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Writings on film. Shock and art. There may be blood.



Vital data
Alternate titles:

Gojira

Year:
Genre:

Science fiction

Horror

Director:

Ishiro Honda

Stars:

Akira Takirada

Momoko Kôchi

Co-Stars:

Akihiko Hirata

Takashi Shimura

Written by:

Similar/Related films:


The Beast from 20,000 Fathoms

Cloverfield

Four gojillion sequels

Country: Japan
Collections: the Dementia 13

Godzilla

The Godzilla of Godzilla movies

Godzilla was inspired by a 1954 incident in which a US nuclear test in the Pacific exposed a Japanese fishing crew to nuclear fallout. This was followed by the discovery that irradiated tuna had been introduced into Japan's food supply. Japan was the only nation to have experienced nuclear destruction, and this occurred less than ten years prior to the film's release. Director Ishiro Honda had personally witnessed the destruction of Hiroshima, and he specifically intended Godzilla to represent the atomic bomb. The film questions what the long-term results of the nuclear arms race will be.

Godzilla's destructiveness resembles the aftermath of an atomic bomb blast

"Giant monster" films came back into vogue after the success of a 1952 re-release of King Kong. These movies typically featured monsters created or released through nuclear testing, and they capitalized on the fears of a society already paranoid over nuclear fallout and the Red menace. Godzilla was originally conceived as a derivative remake of The Beast from 20,000 Fathoms that would exploit the popularity of these others. This changed with the addition of Honda as director. Honda's script rewrite turned Godzilla into the personification of the atomic bomb: an indestructible being who breathed fire, destroyed buildings, was invulnerable to conventional weapons, and poisoned the city with radiation. The name "Godzilla" was derived from "gorilla" and "kujira," Japanese for "whale," and was the nickname of a Toho Studios employee. The actor who wore the monster suit, Harou Nakajima, based his movements on those of elephants and bears.

The version of the film that most of us are familiar with is vastly different, as forty minutes of its footage were cut and Raymond Burr's scenes were added. Many of Honda's political references were cut from the US version of the film. It is likely that this was not done for political reasons, but because the distributors wanted a faster-paced, action-oriented monster movie. The filmmakers had hoped that the movie would generate outcry over nuclear testing, but their film was never seen in its intended form outside of their native Japan until the DVD release of the uncut version some fifty years later. That is the version reviewed here.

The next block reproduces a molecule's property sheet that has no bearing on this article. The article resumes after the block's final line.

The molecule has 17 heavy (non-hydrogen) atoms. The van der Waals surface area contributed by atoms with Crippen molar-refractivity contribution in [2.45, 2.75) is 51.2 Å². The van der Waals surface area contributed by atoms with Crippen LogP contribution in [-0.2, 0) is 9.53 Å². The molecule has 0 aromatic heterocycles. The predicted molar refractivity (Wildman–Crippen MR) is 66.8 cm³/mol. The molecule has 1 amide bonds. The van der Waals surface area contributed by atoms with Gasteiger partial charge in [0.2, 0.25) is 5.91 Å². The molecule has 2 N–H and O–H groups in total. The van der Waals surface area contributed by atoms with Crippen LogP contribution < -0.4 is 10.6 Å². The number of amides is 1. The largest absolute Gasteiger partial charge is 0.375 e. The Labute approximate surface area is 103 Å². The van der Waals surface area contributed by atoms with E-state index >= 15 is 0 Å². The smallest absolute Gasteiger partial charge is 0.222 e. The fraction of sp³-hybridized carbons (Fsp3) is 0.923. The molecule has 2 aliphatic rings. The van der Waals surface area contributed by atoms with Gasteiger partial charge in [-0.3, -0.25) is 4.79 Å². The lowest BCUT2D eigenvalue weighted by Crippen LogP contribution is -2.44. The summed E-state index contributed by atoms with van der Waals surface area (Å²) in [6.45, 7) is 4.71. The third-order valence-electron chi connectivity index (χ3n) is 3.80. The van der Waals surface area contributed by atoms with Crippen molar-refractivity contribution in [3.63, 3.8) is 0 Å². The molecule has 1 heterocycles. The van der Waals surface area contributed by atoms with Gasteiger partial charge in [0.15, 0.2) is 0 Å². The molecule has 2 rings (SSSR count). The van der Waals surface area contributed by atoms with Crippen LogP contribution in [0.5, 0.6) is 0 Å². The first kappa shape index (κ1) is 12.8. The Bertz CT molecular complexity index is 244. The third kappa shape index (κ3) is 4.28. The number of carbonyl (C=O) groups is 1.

The film begins with an explosion that sinks a freighter. A second ship sent to investigate also sinks, and one of the search vessels does as well. A survivor speaks of a monster, and an old man from his village says that it is Godzilla, a fearsome sea creature to whom they used to sacrifice virgins. Devastation comes to the village that night, and investigating scientists find a trilobite, thought long extinct, in a footprint-shaped depression. The creature is soon sighted, and measurements of radioactivity left in his wake lead the paleontologist, Professor Yamane, to conclude that the creature has been disturbed by hydrogen bomb testing.

Giant footprints are visible from above

Politicians insist that if the creature is the result of atomic testing, than the news should be suppressed, a reference to US censorship that prohibited the Japanese press from covering news of radiation sickness in survivors of the atomic blasts. The public is meanwhile unenthused about the prospect of returning to radiation shelters. Ships continue to disappear, and the government launches a naval attack for fear of public safety.

Serizawa, a scientist associate of Yamane's, has meanwhile created an "oxygen destroyer," a device that harnesses a frightening, unknown source of energy. He demonstrates the device to Yamane's daughter, Emiko, and its effects are disturbing enough to make her scream. She is sworn to secrecy, as Serizawa wants to prevent the device from being weaponized and will not make its existence public until he can find a beneficial use for it. Serizawa is left with no choice in the face of the suffering caused by Godzilla's destruction of Tokyo.

Personal suffering is rarely seen in "giant monster" films

Godzilla is much more serious in tone than later entries in the series. It has a heavy mood with no camp element. Later films are about the fun of seeing buildings get smashed and tanks stomped on, but the devastation here reaches down to the personal level. We see the faces of frightened victims and of those suffering in the aftermath. The sequels never show Godzilla incinerating a group of civilians with his flame breath, but that happens here. Later films depict the military as heroes, but here they ignore the scientists' advice and make matters worse. The special effects are weaker than in the sequels, which themselves mostly are not technical masterpieces, but the creature at times has a fierce appearance not seen in later iterations.

The film comes just short of saying it in these words, but makes its metaphor clear: science has released a force of nature that exists only to destroy. There is no sense of victory in the ending, as Godzilla is destroyed only at great cost, and there is no guarantee that it won't happen again.

Connections: Cloverfield transposed the concept from postwar Japan to post-9/11 New York. Jurassic Park borrowed Godzilla's "Footsteps of Doom." References otherwise are too numerous to count, as Godzilla is a household name and one of Japan's most recognizable celebrities.

 

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